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The Ombudsman publishes latest Annual Report

16 July 2015

The Ombudsman, Ms Connie Lau, presented to the public today (16 July) her first Annual Report since assuming office in April 2014.  During the year under report, the number of complaint cases successfully concluded by way of mediation reached a record high of 138, an increase of 3.6 times over the previous year.

 

Mediation

 

During the year, a total of 25 organisations under complaint, as compared to 11 last year, voluntarily participated in mediation, showing that more organisations were receptive to resolving complaints by mediation.  In terms of the nature of complaint, most cases successfully mediated were complaints about delay, followed by complaints about errors or wrong advice/decisions and ineffective control.

 

Ms Connie Lau said, “We may decide to deal with a complaint by the speedier process of mediation if the subject matter of the complaint involves only minor, or even no maladministration.  The manpower thus saved can be deployed to full investigation on cases involving more serious maladministration, and to direct investigation for improving public organisations’ administrative systems, efficiency and procedures.”

 

Investigation

 

During the year, the number of enquiries the Office received stood at 12,940, the highest in the past five years, while 5,339 complaints were received.  We also completed 314 full investigations and seven direct investigations (“DIs”).

 

The issues examined in the seven DIs completed included the management of patient records by the Hospital Authority; enforcement actions against street obstruction by shops; regulation of guesthouses; monitoring of eligibility of existing public housing tenants; Education Bureau’s refusal to disclose teachers’ registration status; recovery of debts under the non-means-tested loan scheme; and regulation of refrigerants.

 

Upon completion of the full investigations and DIs, we made a total of 218 recommendations, of which 192 (88.1%) were accepted by the departments/organisations concerned for implementation, while 25 (11.5%) were still under consideration as at 30 June 2015.

 

Apology Legislation

 

On another front, The Ombudsman has all along encouraged Government departments and public organisations to adopt a more open mind towards making apologies.  Of the complaint cases handled by the Office, the organisations under complaint offered apologies in 275 cases, including 253 cases (92%) in which apologies were tendered after the Office’s intervention.  Among the cases successfully resolved by mediation, apologies were tendered by the organisations concerned to the complainants in 12 cases.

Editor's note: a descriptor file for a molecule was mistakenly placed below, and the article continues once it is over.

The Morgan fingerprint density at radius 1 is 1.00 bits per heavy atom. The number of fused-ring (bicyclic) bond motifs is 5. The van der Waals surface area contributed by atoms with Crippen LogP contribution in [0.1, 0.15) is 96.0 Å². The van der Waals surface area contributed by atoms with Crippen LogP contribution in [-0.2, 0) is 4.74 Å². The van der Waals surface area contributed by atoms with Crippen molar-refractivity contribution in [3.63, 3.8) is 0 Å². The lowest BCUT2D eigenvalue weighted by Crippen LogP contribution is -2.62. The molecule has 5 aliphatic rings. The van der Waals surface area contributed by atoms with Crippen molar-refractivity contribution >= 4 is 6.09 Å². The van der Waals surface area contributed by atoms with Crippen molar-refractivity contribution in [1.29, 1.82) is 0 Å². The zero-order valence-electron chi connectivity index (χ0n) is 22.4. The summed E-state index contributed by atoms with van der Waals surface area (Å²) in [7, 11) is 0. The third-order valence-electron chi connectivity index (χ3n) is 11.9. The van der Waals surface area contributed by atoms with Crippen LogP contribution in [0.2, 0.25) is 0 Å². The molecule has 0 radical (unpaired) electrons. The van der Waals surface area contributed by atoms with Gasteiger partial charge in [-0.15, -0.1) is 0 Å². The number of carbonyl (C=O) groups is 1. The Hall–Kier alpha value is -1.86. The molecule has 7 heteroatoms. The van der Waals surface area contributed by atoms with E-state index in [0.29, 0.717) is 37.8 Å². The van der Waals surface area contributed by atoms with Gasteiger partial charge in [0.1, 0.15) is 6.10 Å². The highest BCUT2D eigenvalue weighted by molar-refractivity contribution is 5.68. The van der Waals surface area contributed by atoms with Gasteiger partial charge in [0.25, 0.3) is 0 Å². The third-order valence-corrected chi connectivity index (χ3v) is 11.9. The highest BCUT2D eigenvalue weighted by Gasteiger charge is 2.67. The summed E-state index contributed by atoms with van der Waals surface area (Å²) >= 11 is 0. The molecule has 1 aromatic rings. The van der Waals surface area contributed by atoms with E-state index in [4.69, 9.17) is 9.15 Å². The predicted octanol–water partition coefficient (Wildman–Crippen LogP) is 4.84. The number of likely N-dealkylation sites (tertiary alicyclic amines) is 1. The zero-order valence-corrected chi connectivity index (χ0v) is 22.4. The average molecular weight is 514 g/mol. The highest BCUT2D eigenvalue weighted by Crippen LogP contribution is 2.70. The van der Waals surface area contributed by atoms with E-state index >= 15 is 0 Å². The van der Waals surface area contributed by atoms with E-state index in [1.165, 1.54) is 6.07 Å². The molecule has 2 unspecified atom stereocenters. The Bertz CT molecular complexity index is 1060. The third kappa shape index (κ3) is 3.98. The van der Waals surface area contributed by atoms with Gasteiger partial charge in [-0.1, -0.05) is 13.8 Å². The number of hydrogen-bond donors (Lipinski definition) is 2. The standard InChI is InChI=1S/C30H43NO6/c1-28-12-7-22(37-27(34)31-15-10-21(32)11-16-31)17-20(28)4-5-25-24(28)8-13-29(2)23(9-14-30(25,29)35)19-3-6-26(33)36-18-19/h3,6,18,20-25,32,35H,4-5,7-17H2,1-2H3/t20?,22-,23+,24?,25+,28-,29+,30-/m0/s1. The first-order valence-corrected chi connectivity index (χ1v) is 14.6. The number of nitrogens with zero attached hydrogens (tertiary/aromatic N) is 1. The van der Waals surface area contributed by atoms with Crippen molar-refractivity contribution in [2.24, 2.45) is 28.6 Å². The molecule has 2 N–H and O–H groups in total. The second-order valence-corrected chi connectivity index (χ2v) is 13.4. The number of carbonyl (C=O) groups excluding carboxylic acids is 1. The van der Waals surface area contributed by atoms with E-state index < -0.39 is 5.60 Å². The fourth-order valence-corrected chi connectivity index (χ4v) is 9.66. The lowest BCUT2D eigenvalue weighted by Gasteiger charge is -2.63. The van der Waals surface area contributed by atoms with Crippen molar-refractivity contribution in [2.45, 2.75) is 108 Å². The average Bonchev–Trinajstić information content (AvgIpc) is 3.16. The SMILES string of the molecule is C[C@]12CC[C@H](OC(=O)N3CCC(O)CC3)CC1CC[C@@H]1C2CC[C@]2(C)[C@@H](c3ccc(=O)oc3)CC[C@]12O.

Ms Lau said, “We welcome Government’s recent initiative to launch a public consultation on the apology legislation.  The enactment of legislation will serve to protect individuals and organisations, enabling them to apologise without fear of incurring extra legal liabilities for doing so.  The making of apologies can help relieve complainants’ grievances, resolve disputes, restore mutual trust, and increase our social cohesion.”

 

Code on Access to Information

 

During the year, the Office concluded a total of 54 cases related to the Code on Access to Information (“the Code”), with faults found on the part of the organisations concerned in 22 cases.  Twelve cases involved unjustifiable refusal or imposing unnecessary conditions for release, wholly or partly, of the information requested.  By thoroughly investigating some complaints about withholding of information, the Office urged the organisations concerned to better understand the underlying spirit of enhanced transparency in public administration.

 

Looking Ahead

 

Outlining the Office’s work for the coming year, Ms Lau said, “To enhance the transparency of our DI work, we will publish as far as possible our findings in the form of DI reports on subjects that we have conducted an assessment.  We will closely follow new developments in Government’s proposal on the apology legislation, and continue to encourage public officers to be more forthcoming in making apologies where due.  The Office will also step up efforts in promoting among Government departments and public organisations the ideas and best practice in the Code.”

 

Office of The Ombudsman

 

16 July 2015

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